It gets even more complicated when Jesus mentions that there are other sheep we don’t have any clue about who also know his voice and who he’s listening to.  It means that we are linked with people we may not even like or who are not like us.  It means that the network of relationships God has placed us in is so vast and complex that we cannot afford to demean or diminish anyone whether they be a close friend or neighbor or a total stranger or even an enemy. When the Good Shepherd does his walk through the neighborhoods he doesn’t ignore a single soul.  Each one is precious.  He knows each one of us as if there were only one of us.
One of the most unique experiences I ever had as part of the flock where Christ is the shepherd was in New Zealand.  The first people to settle in New Zealand are the Maori.  When they heard the gospel many of them became Anglican Christians.  In 2005 I was present as they chose the Archbishop of the Maori people.  They gathered together at the central Marae or gathering place for their people for 3 days.  During that time they listened for hours to everyone who wanted to speak.  They prayed and worshiped together.  They ate all their meals together.  No one left the building.  I didn’t see any cell phones or laptops in use.  It was a concentrated exercise in community discernment by dedicated, prayerful people.  They only took a vote when everyone was ready to do so.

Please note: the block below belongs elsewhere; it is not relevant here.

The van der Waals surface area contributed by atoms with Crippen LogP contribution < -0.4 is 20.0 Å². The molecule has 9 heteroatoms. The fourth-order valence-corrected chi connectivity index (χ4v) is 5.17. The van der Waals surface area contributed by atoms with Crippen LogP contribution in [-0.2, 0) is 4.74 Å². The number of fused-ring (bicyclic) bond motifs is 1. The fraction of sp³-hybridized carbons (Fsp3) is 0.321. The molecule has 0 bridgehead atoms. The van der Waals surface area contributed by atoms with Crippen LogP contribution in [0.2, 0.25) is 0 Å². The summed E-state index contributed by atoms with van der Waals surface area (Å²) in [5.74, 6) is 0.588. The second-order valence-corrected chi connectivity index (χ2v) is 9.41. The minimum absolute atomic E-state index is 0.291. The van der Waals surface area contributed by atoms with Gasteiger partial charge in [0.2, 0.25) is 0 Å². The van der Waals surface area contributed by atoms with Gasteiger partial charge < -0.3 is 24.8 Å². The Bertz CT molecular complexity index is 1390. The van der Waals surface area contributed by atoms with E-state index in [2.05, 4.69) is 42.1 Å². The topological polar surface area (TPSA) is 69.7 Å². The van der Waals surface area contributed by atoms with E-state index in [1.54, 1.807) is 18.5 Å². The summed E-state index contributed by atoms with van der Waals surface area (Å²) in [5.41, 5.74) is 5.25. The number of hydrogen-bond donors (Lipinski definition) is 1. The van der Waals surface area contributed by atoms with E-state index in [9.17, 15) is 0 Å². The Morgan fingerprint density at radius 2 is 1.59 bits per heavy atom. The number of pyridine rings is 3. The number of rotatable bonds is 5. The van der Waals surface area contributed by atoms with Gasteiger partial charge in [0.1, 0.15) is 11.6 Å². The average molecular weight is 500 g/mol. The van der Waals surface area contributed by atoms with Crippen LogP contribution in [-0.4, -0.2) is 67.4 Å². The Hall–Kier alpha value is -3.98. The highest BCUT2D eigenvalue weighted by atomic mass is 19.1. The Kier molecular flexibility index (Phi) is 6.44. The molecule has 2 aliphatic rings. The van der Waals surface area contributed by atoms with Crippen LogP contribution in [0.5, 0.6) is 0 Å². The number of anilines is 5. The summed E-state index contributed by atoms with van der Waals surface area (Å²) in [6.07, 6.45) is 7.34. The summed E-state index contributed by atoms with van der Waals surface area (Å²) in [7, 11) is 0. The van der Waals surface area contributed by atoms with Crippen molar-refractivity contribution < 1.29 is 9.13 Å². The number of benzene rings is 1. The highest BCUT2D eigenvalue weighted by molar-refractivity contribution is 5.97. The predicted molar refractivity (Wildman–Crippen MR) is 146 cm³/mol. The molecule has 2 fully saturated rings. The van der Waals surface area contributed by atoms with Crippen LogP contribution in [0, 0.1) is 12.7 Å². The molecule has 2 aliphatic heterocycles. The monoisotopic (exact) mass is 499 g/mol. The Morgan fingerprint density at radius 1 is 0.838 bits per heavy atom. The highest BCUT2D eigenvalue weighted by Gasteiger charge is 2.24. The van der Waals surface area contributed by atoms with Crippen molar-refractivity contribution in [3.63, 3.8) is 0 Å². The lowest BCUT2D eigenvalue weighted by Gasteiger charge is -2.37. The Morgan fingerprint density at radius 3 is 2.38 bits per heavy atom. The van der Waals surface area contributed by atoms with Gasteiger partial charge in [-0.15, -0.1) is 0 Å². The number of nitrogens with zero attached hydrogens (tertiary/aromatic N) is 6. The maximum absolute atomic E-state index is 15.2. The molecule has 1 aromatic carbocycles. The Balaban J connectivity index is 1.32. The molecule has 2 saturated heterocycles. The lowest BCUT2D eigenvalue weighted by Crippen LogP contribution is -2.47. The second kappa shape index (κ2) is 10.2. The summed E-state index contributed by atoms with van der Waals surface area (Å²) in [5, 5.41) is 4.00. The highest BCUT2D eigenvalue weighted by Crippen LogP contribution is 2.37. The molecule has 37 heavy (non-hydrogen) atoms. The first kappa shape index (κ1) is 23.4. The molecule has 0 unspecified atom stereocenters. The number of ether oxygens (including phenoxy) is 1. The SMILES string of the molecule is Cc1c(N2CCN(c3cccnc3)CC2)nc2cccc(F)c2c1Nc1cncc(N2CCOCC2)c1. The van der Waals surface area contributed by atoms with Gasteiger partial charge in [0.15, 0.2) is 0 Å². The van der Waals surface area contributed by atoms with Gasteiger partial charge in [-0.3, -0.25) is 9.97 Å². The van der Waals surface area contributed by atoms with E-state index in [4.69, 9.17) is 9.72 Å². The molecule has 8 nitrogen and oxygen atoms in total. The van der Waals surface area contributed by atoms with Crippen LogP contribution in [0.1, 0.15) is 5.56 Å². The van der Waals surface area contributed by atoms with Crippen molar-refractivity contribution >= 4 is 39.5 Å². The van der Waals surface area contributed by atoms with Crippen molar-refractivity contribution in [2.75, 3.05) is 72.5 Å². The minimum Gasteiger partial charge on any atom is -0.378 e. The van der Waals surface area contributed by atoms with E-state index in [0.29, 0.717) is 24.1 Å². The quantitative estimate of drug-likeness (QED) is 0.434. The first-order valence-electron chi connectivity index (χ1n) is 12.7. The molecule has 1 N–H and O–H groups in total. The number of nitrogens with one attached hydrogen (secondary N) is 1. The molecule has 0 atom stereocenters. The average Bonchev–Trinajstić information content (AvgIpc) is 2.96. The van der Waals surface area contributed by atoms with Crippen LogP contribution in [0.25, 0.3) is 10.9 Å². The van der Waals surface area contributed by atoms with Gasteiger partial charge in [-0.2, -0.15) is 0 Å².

It was an immense privilege to be one of only 6 non Maori in that gathering of over 400 people.  I was so impressed by the serious way they engaged in the process but I wasn’t prepared for what happened at night.  Because no one left, there had to be provision to sleep hundreds of people.  Every night huge rooms were opened.  Woven mats covered the floors in long rows.  One room was for men and one for women.  When it was time to go to bed, everyone chose a place on the mat.

The Reverend Canon Britt Olson